My kids and I have actually quite enjoyed trips to the cemetery. I was inspired by Starr Hailey Campbell's book The Adventures of James: A Trip to the Cemetery. I read the book with my kids and then we tried it. She suggests you:
›Take a picnic
›Make file cards on who you are looking for. Have a prize for finding the right stone.
›Take a cemetery kit with treats, water, cleaning supplies, etc.
›Tell them about the person as you are traveling, cleaning headstones.
We put together a cemetery kit with CheeseIts, one of my grandmother's favorite treats. (You know, everything with kids goes well when there is food involved.) We sat and cleaned her stone to make a rubbing and I told them all about her. And we took a large sheet of paper so we could make a rubbing-genealogy chart of sorts of the ancestors we had in that cemetery. The kids really had quite a good time and have even enjoyed going back.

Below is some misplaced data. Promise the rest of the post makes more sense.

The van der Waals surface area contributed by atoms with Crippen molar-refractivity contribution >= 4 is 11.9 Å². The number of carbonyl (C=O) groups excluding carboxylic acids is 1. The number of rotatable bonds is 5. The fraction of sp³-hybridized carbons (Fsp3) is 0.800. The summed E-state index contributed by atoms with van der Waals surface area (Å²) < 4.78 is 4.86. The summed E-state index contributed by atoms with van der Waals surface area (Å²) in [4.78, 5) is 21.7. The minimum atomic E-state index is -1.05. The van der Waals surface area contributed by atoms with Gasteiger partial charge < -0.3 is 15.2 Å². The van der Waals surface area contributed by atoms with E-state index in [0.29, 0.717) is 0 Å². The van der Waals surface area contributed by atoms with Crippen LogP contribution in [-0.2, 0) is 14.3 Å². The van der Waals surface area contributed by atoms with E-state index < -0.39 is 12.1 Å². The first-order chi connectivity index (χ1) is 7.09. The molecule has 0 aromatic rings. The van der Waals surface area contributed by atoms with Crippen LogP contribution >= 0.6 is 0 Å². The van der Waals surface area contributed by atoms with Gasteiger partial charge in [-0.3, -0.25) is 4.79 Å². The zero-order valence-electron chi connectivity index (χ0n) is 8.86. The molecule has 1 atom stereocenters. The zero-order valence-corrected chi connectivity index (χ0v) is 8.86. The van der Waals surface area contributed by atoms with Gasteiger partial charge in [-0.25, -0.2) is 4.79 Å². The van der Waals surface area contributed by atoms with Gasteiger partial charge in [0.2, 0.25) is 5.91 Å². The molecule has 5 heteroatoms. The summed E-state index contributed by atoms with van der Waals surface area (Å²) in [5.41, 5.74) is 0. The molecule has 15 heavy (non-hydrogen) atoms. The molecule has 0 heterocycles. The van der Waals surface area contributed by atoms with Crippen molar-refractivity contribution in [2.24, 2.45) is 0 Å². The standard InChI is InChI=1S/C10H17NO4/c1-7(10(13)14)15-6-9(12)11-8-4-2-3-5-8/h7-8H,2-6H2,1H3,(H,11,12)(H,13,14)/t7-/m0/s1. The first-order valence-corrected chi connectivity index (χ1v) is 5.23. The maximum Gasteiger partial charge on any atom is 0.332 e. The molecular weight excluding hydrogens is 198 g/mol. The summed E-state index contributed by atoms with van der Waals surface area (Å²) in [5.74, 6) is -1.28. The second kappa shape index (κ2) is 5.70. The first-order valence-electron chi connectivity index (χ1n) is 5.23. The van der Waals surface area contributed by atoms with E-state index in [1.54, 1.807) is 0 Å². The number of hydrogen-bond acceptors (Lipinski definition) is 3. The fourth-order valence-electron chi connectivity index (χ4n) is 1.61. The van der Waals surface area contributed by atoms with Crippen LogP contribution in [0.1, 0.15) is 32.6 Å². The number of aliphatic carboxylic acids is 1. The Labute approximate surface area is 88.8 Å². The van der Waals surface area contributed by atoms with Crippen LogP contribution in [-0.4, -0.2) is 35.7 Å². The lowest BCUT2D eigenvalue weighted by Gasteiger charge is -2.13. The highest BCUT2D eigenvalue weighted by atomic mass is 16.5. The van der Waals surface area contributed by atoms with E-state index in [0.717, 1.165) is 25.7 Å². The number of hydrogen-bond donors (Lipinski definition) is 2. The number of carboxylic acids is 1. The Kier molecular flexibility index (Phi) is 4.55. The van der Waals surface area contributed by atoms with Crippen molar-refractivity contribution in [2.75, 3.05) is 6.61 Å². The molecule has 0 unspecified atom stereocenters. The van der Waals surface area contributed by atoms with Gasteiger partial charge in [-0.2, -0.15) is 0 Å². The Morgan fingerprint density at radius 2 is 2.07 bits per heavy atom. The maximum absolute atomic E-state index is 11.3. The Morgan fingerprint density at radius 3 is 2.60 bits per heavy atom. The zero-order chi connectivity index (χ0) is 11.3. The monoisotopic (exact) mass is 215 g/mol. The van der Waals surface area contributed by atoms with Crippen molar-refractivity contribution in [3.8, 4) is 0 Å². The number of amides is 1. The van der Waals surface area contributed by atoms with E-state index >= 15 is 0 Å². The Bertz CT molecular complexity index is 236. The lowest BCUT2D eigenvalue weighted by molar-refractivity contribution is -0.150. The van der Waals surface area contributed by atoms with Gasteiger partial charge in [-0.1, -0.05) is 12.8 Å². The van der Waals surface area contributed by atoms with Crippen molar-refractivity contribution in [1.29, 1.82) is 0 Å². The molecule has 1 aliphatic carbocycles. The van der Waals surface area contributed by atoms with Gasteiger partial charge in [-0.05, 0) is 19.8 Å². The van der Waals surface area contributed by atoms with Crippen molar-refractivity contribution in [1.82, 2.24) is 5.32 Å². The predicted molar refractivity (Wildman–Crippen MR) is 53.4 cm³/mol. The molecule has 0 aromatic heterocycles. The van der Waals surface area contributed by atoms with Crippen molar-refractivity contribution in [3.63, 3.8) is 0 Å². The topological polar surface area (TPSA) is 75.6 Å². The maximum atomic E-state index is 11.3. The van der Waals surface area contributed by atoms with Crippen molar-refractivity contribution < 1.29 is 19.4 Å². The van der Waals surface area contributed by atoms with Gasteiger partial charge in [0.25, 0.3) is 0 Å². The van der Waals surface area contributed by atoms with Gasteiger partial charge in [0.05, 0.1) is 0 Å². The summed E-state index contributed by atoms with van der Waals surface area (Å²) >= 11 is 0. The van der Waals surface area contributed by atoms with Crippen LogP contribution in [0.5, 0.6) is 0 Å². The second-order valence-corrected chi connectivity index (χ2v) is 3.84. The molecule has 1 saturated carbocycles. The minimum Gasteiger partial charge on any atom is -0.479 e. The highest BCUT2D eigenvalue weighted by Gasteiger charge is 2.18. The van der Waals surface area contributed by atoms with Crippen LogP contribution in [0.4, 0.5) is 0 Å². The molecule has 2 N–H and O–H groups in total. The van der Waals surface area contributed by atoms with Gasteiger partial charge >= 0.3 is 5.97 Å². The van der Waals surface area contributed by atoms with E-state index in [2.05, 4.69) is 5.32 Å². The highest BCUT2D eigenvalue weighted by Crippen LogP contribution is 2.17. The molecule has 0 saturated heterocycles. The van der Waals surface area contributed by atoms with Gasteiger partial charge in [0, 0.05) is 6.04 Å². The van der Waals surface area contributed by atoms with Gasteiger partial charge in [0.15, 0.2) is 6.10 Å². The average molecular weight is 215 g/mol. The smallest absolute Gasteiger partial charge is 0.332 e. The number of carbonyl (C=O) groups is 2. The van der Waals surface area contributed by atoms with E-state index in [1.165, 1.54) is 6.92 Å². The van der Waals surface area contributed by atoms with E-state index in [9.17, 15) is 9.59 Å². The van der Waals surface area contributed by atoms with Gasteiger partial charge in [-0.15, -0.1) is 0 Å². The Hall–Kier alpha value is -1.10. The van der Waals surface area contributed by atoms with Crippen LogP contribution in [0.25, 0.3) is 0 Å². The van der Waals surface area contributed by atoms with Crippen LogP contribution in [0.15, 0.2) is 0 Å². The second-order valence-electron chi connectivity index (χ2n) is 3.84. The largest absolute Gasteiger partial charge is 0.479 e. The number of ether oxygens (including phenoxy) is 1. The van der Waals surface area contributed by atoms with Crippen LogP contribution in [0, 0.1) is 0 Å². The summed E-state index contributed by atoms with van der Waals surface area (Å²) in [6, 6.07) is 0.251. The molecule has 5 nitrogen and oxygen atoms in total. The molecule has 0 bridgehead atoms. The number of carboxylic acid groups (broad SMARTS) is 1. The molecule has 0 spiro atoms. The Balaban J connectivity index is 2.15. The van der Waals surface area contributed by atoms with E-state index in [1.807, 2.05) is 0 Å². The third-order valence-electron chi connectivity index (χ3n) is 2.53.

If you take them to a Library or Family History Center you might try to let them try to find something new. Or you might give them an easy find, something you already know about but know might peak their interest. The 1930’s census is very detailed, and a good place to start. If you ever take a group of kids who don't know much about their family--like a scout troop or such, the 1930 census is close enough to know who to look for (Usually grandparents or so), and can spark curiosity about their lives. With your family you might also try a Scavenger Hunt—Let them explore and find the sources for what you already know. My kids quite enjoy the trip. They really get excited when we find something new. We usually take them out to dinner and make it a fun evening. It probably doesn't hurt that we let them play on the internet so we can finish up when they start to get bored. But even though we sometimes give in a little at the end, but it is well worth it when they look forward to going again the next time.